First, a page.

You take a walk around your block and see a cloud of black smoke. When you find the source, you see flames licking the walls and roof of a house. A window is open on the second floor, and coils of cinder-flecked smoke writhe into the air. Someone is leaning out of the window and calling for help. They want to jump, but need someone to catch them.

No sirens or flashing lights appear to be approaching. The person pleads with you to stand under the window and just try to catch them. They tell you that the door to the room is too hot to touch. Shingles fall off the roof around the window.
What do you do? What should you do? Firefighters appear to be nowhere near. If they are not nearby, the person could pass out from the smoke, unable to jump to safety before the fire truck arrives. No one else is nearby, and all you have to do is stand under the window, break the person’s fall, and help them get away from the burning house.

If it is clear to you that helping the person is the right thing to do, you should be likewise ready to respond to calls for social justice, to investigate systemic bias, and to remedy injustice directly. In Buddhist philosophy the simile of the house of fire demonstrates the motive to help all people achieve liberation. Underlying the simile is an assumption that one is morally required to answer calls for aid, to put oneself at risk to save another in distress.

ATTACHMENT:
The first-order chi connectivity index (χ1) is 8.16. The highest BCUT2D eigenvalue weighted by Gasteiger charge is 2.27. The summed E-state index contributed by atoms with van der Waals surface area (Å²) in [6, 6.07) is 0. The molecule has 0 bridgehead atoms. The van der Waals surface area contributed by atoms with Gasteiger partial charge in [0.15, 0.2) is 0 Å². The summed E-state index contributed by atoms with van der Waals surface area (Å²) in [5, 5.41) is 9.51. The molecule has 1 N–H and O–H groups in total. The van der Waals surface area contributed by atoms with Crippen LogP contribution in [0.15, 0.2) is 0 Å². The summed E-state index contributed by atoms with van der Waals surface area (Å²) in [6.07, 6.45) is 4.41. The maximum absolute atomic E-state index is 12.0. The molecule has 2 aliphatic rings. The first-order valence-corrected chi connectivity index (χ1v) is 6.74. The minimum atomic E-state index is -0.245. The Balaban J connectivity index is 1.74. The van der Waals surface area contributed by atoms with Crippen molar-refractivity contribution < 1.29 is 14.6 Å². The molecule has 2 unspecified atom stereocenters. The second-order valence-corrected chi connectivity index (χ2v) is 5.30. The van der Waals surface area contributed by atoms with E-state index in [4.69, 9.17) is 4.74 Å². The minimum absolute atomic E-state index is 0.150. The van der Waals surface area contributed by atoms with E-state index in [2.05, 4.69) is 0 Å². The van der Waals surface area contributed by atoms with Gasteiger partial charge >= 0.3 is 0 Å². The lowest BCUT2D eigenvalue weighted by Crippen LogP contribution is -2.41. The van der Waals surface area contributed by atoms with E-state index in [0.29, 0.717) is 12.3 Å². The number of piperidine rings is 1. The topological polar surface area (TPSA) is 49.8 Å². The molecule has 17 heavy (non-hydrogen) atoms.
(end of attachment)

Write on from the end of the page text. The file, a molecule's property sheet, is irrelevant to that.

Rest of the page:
Social injustice has inflicted physical, psychological, and social damage in all societies. Class warfare is not an imagined future. The present day exploitation and destruction of working people and the world they inhabit is owner class warfare against the working class. Our world is burning, we are buried in debt and desperation, and we are divided and suspicious of one another. We need to heal, not ignore, the diversity of traumas wrought on us by capitalism, by the owner class, by the martial class. Escape for ourselves only is not enough. The house is on fire, and a lot of people need rescue.